Thread Number: 71274  /  Tag: Modern Automatic Washers
Follow-up on LG FL washer...a year later. SQ it is.
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Post# 943379   6/13/2017 at 21:10 by Dreamclean (Portland)        

I had posted last summer asking about what kind of washer to go for. Based on advice, but mostly sale prices, I went with LG WM4270HVA. I was gravitating towards a Speed Queen but went against my better judgement. Let this be a cautionary tale. First off, I'm a very observant person and I derive a great deal of pleasure from doing laundry. Ever since I bought this thing, it has been a major source of stress for both myself and my family. It started with noticing odors weren't being removed either on warm or cold settings, permanent press or delicate. That drove me crazy and still does. I don't like the steam setting bc it breaks down elastic and other components, plus clothes looked even rougher. Right out of the washer they don't even look or feel clean no matter what I've tried. I noticed dirt caked to the bottom of my pajamas. I've done all the trouble-shooting (detergent types and amounts, settings etc) and I'm convinced that these HE washers DO NOT CLEAN CLOTHES and wear them out prematurely. From an environmental standpoint it takes A LOT of energy and water to manufacture and distribute clothing, so for them to wear out so fast negates all good the new rules could possibly do for the environment. All of my tee shirts are pilling horribly. But the last straw was yesterday when I put brand new socks in the washer on cold and they came out pilled and looking 3 years old. I used to be able to throw everything (jeans, tees you name it) in my TL Maytag and everything smelled fresh, looked crisp and clean and lasted years. I don't even remember what clean clothes smell like. So that's it. Selling this piece of sh- and getting a Speed Queen. Attached a pic of all the pilling on my new cotton socks. And no there were no jeans or towels or anything other than cottons in the load. Last one is a pilled tee that has hardly even been worn.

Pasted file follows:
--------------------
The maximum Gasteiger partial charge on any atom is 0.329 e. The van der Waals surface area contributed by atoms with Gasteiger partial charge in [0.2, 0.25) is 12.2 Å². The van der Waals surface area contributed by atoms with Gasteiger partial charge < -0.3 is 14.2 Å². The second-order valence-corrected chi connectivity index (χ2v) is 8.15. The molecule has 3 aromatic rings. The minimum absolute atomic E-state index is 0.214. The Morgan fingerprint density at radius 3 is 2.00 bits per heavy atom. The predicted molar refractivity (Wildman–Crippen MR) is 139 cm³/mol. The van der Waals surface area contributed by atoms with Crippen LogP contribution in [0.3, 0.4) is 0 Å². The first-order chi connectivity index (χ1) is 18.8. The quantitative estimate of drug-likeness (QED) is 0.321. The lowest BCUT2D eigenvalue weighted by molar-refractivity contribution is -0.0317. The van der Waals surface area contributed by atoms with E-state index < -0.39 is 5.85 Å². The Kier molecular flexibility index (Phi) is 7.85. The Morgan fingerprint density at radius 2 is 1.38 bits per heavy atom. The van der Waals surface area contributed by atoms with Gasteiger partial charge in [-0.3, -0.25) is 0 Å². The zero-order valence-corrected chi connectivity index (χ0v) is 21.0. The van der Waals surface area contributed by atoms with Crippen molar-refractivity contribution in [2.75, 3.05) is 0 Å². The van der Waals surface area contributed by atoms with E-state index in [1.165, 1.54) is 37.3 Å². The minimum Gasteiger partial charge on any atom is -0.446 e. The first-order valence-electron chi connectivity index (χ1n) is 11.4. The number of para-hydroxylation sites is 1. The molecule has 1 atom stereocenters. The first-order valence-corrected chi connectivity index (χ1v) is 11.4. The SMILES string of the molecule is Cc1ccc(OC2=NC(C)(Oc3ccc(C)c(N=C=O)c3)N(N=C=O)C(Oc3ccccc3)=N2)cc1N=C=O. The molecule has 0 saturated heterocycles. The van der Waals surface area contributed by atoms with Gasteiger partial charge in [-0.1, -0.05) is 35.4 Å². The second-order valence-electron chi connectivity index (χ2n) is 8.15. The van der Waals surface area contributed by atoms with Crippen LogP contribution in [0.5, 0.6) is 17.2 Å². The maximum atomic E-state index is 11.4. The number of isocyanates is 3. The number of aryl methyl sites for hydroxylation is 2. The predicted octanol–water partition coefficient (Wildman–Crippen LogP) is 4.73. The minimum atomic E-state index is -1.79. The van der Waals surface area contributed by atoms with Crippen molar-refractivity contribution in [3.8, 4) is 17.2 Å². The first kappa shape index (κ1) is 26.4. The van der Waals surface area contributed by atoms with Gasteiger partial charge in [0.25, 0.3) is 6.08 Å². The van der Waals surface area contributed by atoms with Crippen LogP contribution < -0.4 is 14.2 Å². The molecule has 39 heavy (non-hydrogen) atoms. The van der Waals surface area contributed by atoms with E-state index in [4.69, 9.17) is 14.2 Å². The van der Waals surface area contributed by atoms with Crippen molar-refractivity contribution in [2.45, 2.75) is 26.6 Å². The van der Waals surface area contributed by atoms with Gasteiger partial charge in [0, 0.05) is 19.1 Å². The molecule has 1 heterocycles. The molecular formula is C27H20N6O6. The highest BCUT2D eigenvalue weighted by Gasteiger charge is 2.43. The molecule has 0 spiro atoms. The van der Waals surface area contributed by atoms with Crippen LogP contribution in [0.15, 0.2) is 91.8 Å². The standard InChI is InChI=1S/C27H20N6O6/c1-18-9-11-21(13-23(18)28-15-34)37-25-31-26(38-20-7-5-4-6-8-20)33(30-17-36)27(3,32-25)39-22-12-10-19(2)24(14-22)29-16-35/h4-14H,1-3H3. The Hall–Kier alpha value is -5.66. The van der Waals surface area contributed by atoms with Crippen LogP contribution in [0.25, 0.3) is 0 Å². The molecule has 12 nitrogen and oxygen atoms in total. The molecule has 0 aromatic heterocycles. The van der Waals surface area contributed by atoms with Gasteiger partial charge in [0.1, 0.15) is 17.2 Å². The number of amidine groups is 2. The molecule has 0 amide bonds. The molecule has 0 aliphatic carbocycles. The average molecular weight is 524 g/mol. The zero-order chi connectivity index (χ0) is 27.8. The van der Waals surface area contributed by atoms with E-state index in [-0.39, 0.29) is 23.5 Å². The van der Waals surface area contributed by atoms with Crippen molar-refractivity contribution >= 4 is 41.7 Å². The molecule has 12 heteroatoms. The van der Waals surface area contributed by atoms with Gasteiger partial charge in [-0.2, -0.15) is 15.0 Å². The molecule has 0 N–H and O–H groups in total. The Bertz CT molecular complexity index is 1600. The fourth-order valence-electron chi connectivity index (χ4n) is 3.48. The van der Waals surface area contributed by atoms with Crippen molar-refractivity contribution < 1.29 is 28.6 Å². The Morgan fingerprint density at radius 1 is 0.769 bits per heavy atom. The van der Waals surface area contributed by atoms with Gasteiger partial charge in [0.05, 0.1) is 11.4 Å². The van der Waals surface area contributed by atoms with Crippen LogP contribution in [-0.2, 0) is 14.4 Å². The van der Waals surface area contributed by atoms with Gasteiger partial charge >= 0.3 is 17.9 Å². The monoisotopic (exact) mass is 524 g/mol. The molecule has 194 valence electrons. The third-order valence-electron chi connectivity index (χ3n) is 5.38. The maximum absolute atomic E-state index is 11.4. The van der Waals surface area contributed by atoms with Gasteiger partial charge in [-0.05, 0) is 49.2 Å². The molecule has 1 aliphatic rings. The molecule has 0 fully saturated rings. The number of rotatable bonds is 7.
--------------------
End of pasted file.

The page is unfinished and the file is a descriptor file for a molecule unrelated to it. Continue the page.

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Post# 943382 , Reply# 1   6/13/2017 at 21:34 by nmassman44 (Boston North Shore Massachusetts)